And if they liked to spend more, Gen X and Y millionaires also liked to give more, as they averaged $54,000 in annual philanthropic donations, compared to $12,000 for their older counterparts. They also volunteered more of their time to charitable causes, with 82 per cent volunteering or serving on charity boards, compared to less than 50 per cent for the baby boomers. 

This piece first appeared on Spear's Magazine

Read more by Giulia Cambieri

Photograph: Getty Images

This is a story from the team at Spears magazine.

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Paul Nuttall is like his party: sad, desperate and finished

The party hope if they can survive until March 2019, they will grow strong off disillusionment with Brexit. They may not make it until then. 

It’s a measure of how far Ukip have fallen that while Theresa May faced a grilling over her social care U-Turn and Jeremy Corbyn was called to account over his past, the opening sections of Andrew Neill’s interview with Paul Nuttall was about the question of whether or not his party has a future.

The blunt truth is that Ukip faces a battering in this election. They will be blown away in the seats they have put up a candidate in and have pre-emptively retreated from numerous contests across the country.

A party whose leader in Wales once said that climate change was “ridiculous” is now the victim of climate change itself. With Britain heading out of the European Union and Theresa May in Downing Street, it’s difficult to work out what the pressing question in public life to which Ukip is the answer.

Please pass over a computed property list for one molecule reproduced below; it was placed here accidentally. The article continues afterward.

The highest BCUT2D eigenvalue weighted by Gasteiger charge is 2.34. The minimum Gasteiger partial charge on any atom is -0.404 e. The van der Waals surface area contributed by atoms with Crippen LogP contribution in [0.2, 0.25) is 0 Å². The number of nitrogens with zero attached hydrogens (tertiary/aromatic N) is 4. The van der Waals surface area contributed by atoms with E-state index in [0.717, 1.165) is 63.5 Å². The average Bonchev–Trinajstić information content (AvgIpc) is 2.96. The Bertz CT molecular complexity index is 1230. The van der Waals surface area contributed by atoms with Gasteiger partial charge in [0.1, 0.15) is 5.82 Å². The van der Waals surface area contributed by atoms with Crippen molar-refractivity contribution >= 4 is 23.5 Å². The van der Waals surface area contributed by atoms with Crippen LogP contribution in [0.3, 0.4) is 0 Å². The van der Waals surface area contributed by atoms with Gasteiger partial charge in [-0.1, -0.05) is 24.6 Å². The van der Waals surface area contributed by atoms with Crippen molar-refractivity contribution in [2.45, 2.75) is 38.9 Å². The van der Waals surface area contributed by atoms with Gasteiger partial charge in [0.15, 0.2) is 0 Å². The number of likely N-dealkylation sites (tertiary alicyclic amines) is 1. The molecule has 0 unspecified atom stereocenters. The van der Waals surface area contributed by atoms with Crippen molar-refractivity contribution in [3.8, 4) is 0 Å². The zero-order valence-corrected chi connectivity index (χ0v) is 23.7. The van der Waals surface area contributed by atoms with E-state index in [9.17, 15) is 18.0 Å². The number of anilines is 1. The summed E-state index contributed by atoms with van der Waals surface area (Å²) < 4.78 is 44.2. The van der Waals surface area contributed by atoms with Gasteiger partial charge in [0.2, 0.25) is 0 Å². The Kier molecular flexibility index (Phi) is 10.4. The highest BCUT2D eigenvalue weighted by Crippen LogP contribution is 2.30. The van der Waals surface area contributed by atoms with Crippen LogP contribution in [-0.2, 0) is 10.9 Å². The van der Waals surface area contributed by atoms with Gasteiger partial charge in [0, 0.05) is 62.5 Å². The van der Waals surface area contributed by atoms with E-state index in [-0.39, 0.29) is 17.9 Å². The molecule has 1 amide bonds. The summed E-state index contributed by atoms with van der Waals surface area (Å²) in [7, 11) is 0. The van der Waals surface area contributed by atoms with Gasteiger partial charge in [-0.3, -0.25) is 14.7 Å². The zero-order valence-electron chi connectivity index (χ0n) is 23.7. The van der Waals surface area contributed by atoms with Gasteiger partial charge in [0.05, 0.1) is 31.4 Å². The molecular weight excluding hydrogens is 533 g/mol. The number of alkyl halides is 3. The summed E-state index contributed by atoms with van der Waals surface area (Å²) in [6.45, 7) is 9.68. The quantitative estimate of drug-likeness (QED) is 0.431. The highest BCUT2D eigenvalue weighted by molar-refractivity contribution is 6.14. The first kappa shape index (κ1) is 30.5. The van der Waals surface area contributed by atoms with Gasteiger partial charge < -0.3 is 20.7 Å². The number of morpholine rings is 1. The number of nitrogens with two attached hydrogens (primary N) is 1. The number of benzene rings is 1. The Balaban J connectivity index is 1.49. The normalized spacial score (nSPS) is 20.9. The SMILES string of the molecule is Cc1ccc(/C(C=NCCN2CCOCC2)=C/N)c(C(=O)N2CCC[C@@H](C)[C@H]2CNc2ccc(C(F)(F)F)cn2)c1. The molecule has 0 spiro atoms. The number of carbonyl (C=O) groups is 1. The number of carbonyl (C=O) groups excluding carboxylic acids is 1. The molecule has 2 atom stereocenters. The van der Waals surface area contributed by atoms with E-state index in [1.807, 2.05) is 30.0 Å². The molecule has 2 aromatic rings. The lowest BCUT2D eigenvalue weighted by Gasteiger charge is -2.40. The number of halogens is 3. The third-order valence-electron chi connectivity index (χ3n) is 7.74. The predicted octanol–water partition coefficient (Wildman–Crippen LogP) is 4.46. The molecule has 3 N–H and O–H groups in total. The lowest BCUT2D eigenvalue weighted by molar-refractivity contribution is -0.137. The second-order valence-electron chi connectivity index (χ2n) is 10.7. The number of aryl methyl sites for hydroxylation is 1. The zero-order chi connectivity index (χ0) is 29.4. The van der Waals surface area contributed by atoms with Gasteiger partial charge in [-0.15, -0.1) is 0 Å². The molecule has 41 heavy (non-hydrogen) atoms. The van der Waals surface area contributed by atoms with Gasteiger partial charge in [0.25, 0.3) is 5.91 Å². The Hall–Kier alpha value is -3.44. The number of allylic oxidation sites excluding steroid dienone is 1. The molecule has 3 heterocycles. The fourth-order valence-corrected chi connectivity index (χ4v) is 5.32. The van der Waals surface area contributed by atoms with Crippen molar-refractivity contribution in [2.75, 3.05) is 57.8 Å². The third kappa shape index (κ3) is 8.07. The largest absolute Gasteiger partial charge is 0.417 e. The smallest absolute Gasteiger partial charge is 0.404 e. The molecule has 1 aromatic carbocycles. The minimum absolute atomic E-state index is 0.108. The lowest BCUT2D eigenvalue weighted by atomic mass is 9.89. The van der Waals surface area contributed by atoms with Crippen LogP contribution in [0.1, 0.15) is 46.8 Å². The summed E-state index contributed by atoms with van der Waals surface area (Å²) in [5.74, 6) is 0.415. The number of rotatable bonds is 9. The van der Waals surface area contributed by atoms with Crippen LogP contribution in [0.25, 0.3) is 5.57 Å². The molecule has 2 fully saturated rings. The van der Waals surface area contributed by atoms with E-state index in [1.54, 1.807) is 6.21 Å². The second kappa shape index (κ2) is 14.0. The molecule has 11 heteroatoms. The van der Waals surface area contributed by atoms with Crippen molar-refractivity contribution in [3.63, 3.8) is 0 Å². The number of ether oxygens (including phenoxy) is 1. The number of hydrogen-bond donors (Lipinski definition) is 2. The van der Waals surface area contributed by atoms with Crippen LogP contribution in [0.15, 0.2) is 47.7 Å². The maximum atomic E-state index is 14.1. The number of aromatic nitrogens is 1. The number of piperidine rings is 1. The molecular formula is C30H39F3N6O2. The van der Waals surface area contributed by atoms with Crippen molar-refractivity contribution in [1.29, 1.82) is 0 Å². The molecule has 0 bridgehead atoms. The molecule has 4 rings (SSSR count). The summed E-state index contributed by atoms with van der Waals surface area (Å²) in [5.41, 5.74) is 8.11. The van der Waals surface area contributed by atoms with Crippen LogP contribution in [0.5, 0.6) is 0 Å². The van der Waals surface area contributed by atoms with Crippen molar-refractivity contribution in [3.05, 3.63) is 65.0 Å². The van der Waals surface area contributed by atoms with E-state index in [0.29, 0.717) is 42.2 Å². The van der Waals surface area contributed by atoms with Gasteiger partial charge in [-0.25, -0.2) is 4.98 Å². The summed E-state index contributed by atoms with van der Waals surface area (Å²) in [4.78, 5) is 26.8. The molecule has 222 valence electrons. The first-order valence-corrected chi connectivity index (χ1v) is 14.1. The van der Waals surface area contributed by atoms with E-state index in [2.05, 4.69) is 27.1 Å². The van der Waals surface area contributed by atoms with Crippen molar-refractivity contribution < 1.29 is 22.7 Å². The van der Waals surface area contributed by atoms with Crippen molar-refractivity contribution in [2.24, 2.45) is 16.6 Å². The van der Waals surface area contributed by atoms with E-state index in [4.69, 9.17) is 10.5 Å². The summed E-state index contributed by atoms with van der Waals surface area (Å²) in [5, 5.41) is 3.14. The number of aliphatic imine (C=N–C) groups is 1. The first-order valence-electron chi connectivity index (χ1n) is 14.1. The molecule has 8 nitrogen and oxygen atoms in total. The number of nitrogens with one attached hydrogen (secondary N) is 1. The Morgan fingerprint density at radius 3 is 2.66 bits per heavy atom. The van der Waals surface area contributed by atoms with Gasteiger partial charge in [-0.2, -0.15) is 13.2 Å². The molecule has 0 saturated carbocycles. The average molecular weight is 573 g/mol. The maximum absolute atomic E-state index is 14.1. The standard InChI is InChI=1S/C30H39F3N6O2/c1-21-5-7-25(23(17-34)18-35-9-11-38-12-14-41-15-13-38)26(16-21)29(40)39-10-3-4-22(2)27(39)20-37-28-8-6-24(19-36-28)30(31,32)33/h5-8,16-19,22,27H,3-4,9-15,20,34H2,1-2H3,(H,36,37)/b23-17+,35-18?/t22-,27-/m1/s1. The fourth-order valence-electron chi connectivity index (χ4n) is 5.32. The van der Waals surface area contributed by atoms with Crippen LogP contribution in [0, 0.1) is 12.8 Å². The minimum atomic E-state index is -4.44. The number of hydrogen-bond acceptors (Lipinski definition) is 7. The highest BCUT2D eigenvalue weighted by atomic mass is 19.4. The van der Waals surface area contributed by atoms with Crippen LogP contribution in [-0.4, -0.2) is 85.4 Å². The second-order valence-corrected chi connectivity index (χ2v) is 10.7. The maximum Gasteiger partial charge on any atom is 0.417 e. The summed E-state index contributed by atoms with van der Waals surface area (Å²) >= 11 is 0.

Their quest for relevance isn’t helped by Paul Nuttall, who at times tonight cast an unwittingly comic figure. Pressing his case for Ukip’s burka ban, he said earnestly: “For [CCTV] to work, you have to see people’s faces.” It was if he had intended to pick up Nigel Farage’s old dogwhistle and instead put a kazoo to his lips.

Remarks that are, written down, offensive, just carried a stench of desperation. Nuttall’s policy prescriptions – a noun, a verb, and the most rancid comment underneath a Mail article – came across as a cry for attention. Small wonder that senior figures in Ukip expect Nuttall to face a move on his position, though they also expect that he will see off any attempt to remove him from his crown.

But despite his poor performance, Ukip might not be dead yet. There was a gleam of strategy amid the froth from Nuttall in the party’s pledge to oppose any continuing payment to Brussels as part of the Brexit deal, something that May and Corbyn have yet to rule out.

If May does manage to make it back to Downing Street on 8 June, the gap between campaign rhetoric – we’ll have the best Brexit, France will pay for it – and government policy – we’ll pay a one-off bill and continuing contributions if need be – will be fertile territory for Ukip, if they can survive as a going concern politically and financially, until March 2019.

On tonight’s performance, they’ll need a better centre-forward than Paul Nuttall if they are to make it that far. 

Stephen Bush is special correspondent at the New Statesman. His daily briefing, Morning Call, provides a quick and essential guide to British politics.